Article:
This meditation was born of many requests by pregnant women over the years. Most of them have had their babies by now, but they did help birth this meditation. I would love to hear about your experiences with the meditation!

All about meditation and sleep!

March 19, 2012

Will meditation help me sleep? I’m falling asleep during meditation, am I doing something wrong? Is it OK to meditate at bedtime?

“It depends…” is often the answer to these common questions. It depends on what kind of meditation you are doing. It depends on your unique nervous system and physiology. It depends on why you are meditating in the first place, what your goal is. That being said, I’ll share a few thoughts on these questions from the perspective of our meditation style.

Will meditation help me sleep? Our approach is above all to promote naturalness and ease in living. We’re all about trust — trust in life, trust in oneself. Ultimately, it’s about relaxation — letting go of the tension that comes when we try too hard, resist what is happening, or are in conflict with ourselves. It’s about relaxing into the flow of life and living. This approach to meditation, or any other meditation style that promotes deep relaxation, should certainly improve the quality of sleep. Sleep comes about as we relax and let go of the concerns of the day.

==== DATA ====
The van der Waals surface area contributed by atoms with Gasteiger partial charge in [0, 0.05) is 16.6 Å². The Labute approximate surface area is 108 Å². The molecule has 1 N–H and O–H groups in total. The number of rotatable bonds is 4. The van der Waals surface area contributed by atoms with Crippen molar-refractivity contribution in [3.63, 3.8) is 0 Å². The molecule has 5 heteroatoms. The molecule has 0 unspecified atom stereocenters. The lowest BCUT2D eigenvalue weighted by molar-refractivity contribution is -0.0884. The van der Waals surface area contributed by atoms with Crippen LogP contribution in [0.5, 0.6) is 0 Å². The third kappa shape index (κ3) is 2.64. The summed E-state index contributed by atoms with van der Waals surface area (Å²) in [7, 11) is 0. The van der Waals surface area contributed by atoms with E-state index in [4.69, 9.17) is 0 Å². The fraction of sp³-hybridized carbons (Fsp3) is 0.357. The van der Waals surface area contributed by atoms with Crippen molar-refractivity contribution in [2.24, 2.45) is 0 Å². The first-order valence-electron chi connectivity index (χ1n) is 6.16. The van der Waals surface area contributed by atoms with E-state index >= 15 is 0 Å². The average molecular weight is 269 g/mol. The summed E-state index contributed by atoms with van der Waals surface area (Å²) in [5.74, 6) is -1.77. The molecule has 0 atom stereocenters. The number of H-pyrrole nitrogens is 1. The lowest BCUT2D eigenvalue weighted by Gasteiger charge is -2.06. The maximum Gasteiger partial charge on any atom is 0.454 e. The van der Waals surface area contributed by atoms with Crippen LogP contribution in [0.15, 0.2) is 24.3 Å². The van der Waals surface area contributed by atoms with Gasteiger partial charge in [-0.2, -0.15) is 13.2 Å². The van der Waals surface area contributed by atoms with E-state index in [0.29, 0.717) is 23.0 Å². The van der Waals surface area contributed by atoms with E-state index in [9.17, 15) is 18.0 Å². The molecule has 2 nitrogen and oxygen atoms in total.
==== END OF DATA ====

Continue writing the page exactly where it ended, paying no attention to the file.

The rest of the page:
I’m falling asleep during meditation, am I doing something wrong? In the deep relaxation of meditation, the body takes what it needs. If you are not getting enough sleep, the body will naturally fall asleep. So many of us are not getting enough rest, so when sleep comes in meditation it’s a blessing, even if it’s an unplanned afternoon nap! Practicing meditation in the style we teach should lead to greater alertness and clarity. But that doesn’t mean we have to be alert and clear during meditation. (After all, we are not alert and clear during sleep, but a good night’s sleep results in greater clarity and alertness during the day.) If you were totally rested, your experience during meditation would probably be one of enhanced wakefulness and energy, but if that isn’t what is happening, that’s fine. Whatever happens is what needs to happen at the time. So we recommend not resisting sleep when it comes. The sleep you get in meditation will be particularly deep and refreshing to the system.